The US National Oceanic and Atmospheric Administration (NOAA) has published data collected at its Mauna Loa atmospheric baseline observatory in Hawai’i showing that atmospheric CO2 concentration at Mauna Loa has reached 387 part per million by volume (ppmv), the highest concentration of carbon dioxide in Earth’s atmosphere in the last 650,000 years.
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On average, the annual mean increase per year is accelerating, averaging 2.1 ppmv per year since 2000. Pre-industrial revolution carbon dioxide levels were about 280 ppm, or about 60% of today’s levels.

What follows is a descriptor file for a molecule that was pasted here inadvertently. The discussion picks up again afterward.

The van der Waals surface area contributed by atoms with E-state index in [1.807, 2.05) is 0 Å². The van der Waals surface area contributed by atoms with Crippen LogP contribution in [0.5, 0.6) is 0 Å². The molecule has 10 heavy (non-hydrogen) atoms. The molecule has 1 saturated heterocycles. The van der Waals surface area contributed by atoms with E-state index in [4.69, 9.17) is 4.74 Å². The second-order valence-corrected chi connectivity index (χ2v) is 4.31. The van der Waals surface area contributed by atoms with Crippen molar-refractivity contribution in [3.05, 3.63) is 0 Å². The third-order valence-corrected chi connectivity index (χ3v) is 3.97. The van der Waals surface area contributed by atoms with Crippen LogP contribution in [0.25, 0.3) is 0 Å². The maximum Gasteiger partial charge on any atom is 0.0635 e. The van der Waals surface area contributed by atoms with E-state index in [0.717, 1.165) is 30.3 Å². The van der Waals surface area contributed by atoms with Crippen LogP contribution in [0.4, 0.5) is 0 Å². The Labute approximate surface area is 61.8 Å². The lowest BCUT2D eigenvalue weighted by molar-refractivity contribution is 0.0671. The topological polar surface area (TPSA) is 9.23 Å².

Historical atmospheric CO2 concentrations that predate direct measurement are calculated using a range of proxy data collected from air bubbles trapped in ice cores that have been extricated from areas such as the West Antarctica Ice Sheet (WAIS) and the Greenland Ice Sheet (GIS). Ice cores have been drilled as deep as 3,100 meters, or almost two miles.
The Mauna Loa observatory, which is sited on the Mauna Loa volcano, was the site of early CO2 monitoring by Charles David Keeling of the Scripps Institution of Oceanography, beginning in 1957.